The contact pin 54 is mounted in two dielectric insulators: a front bead ring 20 and a rear bead ring 22, each of which takes the form of a hollow cylinder in this preferred embodiment. In this embodiment of the plug assembly 50, an air gap 58 serves as the primary dielectric between the contact pin 54 and the outer contact 52.

Near the rear of the plug 50 is a cable bushing 56 which is swaged or otherwise attached to the outer contact 52. The cable bushing 56 facilitates connection between the plug assembly 50 and a coaxial cable (not shown).

FIG. 3 Alternate Plug Views Omitted Plug Outer Contact FIG. 4

The outer contact 52 generally takes the form of a hollow cylinder having various steps and chamfers, both internal and external, that are designed to interface with the bushing 56 and to minimize internal reflections and EMI leakage from the connector. The dimensional features noted are intended to be circumferentially constant such that any cross section taken longitudinally and passing through the longitudinal axis, such as Line 4A, will result in identical halves as in FIG. 4A.

Beginning at the left end of FIG. 4, a constant-diameter hollow tube section 5201 has an OD that is slightly smaller than the ID of the alignment bushing 18 on the jack to facilitate mating with the slotted region 1410 of the jack's outer contact 14 (see FIG. 11A). When fully mated, the hollow tube section 5201 makes contact with the full length of the slotted ID 1406 of the jack's outer contact 14. After the constant-diameter hollow tube section 5201 is a fillet transition 5203 to a larger-diameter hollow cylinder region 5205 having a beveled OD that increases in diameter at it approaches the next region, 5207. The larger-diameter region 5205 serves as an absolute stop when the jack 10 and plug 50 are forced together to the maximum extent possible, against the axial compression force of the spring 16, by making contact with the jack's alignment bushing 18. The next constant-diameter region 5207 need not be a separate region at all, but simply serves to provide an appropriate wall thickness between the inner 5206 and outer 5207 diameters for the strength needed to rigidly retain the bushing 57 inside. The right-most outer region in the Figure, 5209, need not be a reduced diameter from the region 5207, but is shown in that configuration here as it would provide an appropriate wall thickness for a swaging process during assembly with the bushing 57.

In FIG. 4A, a cross section view taken along Line 4A in FIG. 4, the features along the ID of the outer contact 52 are readily shown. The constant-diameter region 5202 corresponds to the constant-diameter thin hollow tube region 5201 of the OD and provides an interference fit for the front bead ring 20 shown in FIG. 2. A small beveled section 5204 (see also FIG. 4B) transitions between the small diameter region 5201 and large diameter region 5206. The beveled sections 5204 facilitates insertion of the front bead ring. The large diameter region 5206 is slightly larger in ID than the OD of the bushing 56 which is inserted and typically swaged into the large diameter region 5206 of the outer contact 52 during assembly.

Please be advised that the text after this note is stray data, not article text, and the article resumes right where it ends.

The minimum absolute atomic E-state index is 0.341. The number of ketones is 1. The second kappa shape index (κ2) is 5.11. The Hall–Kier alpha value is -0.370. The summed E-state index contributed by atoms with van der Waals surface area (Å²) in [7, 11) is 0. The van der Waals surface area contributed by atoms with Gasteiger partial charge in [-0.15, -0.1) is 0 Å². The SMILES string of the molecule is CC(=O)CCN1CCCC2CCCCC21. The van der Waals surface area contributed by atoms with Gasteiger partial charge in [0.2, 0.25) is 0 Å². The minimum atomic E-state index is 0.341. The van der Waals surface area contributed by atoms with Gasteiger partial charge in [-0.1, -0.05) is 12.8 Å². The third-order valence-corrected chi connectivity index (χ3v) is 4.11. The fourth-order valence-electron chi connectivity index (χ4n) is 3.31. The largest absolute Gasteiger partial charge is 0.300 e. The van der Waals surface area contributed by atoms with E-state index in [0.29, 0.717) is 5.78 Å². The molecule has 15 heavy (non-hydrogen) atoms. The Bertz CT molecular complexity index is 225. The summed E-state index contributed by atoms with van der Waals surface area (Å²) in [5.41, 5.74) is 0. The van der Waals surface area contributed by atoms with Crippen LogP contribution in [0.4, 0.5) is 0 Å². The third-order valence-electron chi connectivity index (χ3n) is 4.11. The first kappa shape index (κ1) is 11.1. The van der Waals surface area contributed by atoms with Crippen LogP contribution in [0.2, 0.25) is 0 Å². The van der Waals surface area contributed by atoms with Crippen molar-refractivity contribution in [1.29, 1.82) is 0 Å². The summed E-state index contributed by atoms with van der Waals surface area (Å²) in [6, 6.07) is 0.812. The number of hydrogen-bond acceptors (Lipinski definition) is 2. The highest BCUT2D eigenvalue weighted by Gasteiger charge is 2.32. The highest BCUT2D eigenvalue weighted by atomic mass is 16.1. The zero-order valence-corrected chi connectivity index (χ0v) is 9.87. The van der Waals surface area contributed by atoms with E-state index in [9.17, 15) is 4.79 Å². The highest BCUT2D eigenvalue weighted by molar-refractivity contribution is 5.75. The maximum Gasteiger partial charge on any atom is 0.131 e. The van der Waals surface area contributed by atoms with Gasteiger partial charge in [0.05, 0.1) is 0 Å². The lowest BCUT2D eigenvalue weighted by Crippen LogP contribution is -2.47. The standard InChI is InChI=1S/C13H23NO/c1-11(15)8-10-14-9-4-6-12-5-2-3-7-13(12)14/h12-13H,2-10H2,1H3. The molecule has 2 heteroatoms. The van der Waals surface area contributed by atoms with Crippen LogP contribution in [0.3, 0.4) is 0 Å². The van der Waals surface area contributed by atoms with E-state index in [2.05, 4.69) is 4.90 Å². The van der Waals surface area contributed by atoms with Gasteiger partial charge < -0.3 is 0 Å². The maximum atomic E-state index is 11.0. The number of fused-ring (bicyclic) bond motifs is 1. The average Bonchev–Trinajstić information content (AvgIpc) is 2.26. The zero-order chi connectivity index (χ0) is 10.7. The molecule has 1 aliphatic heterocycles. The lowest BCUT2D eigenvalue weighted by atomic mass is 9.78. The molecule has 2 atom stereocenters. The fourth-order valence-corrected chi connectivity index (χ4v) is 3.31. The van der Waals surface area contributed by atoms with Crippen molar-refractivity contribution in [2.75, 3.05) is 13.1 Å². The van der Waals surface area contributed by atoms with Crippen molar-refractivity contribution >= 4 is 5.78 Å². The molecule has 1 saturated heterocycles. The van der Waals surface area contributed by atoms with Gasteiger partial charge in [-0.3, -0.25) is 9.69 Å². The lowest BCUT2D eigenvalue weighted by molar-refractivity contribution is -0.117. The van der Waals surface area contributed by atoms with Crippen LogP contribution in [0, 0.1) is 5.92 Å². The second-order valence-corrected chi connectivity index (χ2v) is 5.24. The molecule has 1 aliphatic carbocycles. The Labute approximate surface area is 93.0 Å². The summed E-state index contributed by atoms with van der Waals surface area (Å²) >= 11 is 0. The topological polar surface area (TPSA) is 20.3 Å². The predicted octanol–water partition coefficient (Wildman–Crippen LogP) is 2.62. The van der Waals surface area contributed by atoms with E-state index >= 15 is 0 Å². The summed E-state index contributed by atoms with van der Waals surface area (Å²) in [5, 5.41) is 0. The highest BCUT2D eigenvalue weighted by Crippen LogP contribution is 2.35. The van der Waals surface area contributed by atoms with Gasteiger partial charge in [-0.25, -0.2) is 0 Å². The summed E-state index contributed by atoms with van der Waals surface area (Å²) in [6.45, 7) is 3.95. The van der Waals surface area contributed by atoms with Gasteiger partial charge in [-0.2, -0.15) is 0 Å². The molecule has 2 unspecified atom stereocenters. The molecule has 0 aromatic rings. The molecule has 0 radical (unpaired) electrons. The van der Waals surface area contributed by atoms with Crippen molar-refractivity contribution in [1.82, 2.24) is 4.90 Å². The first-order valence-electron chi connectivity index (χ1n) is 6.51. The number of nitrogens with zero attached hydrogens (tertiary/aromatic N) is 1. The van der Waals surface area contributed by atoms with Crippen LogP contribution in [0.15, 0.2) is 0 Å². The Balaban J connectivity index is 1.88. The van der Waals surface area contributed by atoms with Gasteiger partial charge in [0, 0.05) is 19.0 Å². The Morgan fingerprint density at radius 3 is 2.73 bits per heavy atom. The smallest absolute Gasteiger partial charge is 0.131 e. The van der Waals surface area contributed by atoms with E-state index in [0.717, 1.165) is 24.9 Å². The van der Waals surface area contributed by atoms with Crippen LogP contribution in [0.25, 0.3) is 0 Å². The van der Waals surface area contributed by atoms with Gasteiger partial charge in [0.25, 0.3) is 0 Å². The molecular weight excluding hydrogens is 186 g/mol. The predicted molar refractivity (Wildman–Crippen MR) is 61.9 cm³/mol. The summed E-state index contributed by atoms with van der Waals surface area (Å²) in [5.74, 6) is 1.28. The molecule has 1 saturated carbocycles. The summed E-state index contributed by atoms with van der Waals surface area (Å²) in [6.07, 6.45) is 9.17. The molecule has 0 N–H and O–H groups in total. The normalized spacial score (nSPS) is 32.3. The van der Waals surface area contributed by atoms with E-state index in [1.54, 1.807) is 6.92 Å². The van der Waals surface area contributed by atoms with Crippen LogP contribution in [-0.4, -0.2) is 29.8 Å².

The plug's outer contact 52 serves to house the front bead ring 20, the cable, end-launch, or other bushing 56 that in turn holds the rear bead ring 22, and the center contact pin 54 that is held in place by the bead rings 52, 22. The outer contact 52 is swaged or otherwise attached to the bushing 56. The outer contact 52 can be made of Beryllium Copper Alloy UNS-C17300, temper TD04 or TD02 per ASTM-B-196/197, or any suitable metal having high conductivity, good machining traits, and which is heat treatable and easily plated.

Plug Center Contact FIG. 5

FIG. 5 illustrates one possible plug center contact pin 54, shown here in a configuration used for “end-launch” PC board application. The pin 54 is shown here as a solid cylinder having three stepped-down regions (5405, 5409, 5413) and a slotted and hollowed end region 5401. First, the stepped-down rear end 5413 is typically used when connecting with a PC board. This rear stepped down region's 5413 diameter is dictated by the application, and the rounded tip 5404 eases assembly into the corresponding connector. Note that in the case of some connection applications, the rear end 5413 would instead have a similar configuration to the hollow front end 5401 (see FIG. 2 for an illustration of this concept), instead of the solid end shown.

Another stepped-down region 5409 is designed to have the rear bead 22 snapped into place at that location. Thus the length and diameter of the stepped-down region 5409 are substantially the same as the ID 222 and thickness 223 of the rear bead 22 (see FIG. 7). Likewise, the final step down region 5405 is intended to have the front bead 20 snapped into place at that location, where the length and diameter of the stepped-down region 5405 correspond to the ID 202 and thickness 203 of the front bead 20 (see FIG. 6).